Align took their case to the US International Trade Commission (ITC), a bipartisan, federal agency in charge of policing and protecting US businesses from unfair trade practices, and that includes patent and copyright infringement. Align says that by transmitting the custom digital models of a patient’s teeth electronically ClearCorrect is essentially importing them, which is against by the law pertaining to unfair import and trade practices. In 2014 the ITC agreed with Align and said that transmitting 3D models digitally could be considered illegal importing of patented material.
ClearCorrect quickly appealed the ITC ruling directly to the Federal Circuit for the US Court of Appeals, saying that a 3D model is not a manufactured article and not subject to import laws. They are also claiming that several of the patents held by Align are invalid and that they have double patented several processes. A double patent is when a company makes slight and obvious changes to a product or process in order to prolong the patent’s term.
If the Federal Court upholds the ruling in favor of Align, then that means that companies that 3D print parts from an unlicensed third party 3D model could be considered to be violating patents. So if someone were to download a 3D model of a specific object, like say a replacement part for an appliance, and print it, they would be just as culpable of violating a copyright as the person who created the 3D model. Alternately, many businesses that manufacture parts and simple components are concerned about the ability of people to 3D scan their designs, turn them into 3D models, and simply replace them as needed. What would have traditionally been a customer will now no longer need to pay for the replacement parts as they essentially become a competitor. Technically this company would be able to sue the person 3D printing their own replacements because they would be violating their patents.
“Our guess, and it is only a guess, is that the Federal Circuit will not want to open the floodgates and allow digital models to be patented. It seems more likely that the court will rule that digital models are intangible objects, and that even if they are ‘articles’ for an ITC case, they are not ‘articles of manufacture’ under U.S. patent law. This may seem like legal mumbo jumbo, but, on such distinctions, important issues can turn. If the court so rules, the battle probably will not end there. As 3D printing from 3D scans becomes more common, parts companies will probably lobby Congress to beef up protection for digital models,” explained IP lawyer and 3D printing expert John Hornick & Carlos Rosario in their article about the case on 3D Printing Progress.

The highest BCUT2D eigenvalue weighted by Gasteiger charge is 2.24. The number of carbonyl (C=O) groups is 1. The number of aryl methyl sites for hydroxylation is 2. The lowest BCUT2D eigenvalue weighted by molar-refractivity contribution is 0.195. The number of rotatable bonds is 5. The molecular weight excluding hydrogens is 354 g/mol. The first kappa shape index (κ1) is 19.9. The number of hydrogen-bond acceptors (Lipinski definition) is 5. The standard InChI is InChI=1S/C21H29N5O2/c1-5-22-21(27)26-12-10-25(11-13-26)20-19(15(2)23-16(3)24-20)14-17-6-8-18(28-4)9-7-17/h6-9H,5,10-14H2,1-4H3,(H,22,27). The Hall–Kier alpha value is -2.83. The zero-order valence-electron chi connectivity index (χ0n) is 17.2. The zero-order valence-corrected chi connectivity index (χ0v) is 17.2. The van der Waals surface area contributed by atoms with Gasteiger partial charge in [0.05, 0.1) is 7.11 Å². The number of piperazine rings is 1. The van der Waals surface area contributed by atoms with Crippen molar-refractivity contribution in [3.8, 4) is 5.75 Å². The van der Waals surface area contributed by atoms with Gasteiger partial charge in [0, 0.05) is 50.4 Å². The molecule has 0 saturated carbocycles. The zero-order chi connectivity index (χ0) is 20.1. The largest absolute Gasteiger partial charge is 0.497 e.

The Federal Circuit’s decision, regardless of the outcome, will have a profound effect on the 3D printing industry, and possibly even the future of patent law itself. If they rule in favor of Align, then we’ll see if the business industry learned any lessons from the music industry and the RIAA’s response to illegally downloaded music. It’s just my opinion, but I’m highly skeptical that they did. If the Court rules against Align, and says that 3D models are not considered “articles of manufacture” by current patent laws then that will just start a new battle, likely to be fought in Congress. You know, that place that is traditionally unfriendly to the needs and wants of big business.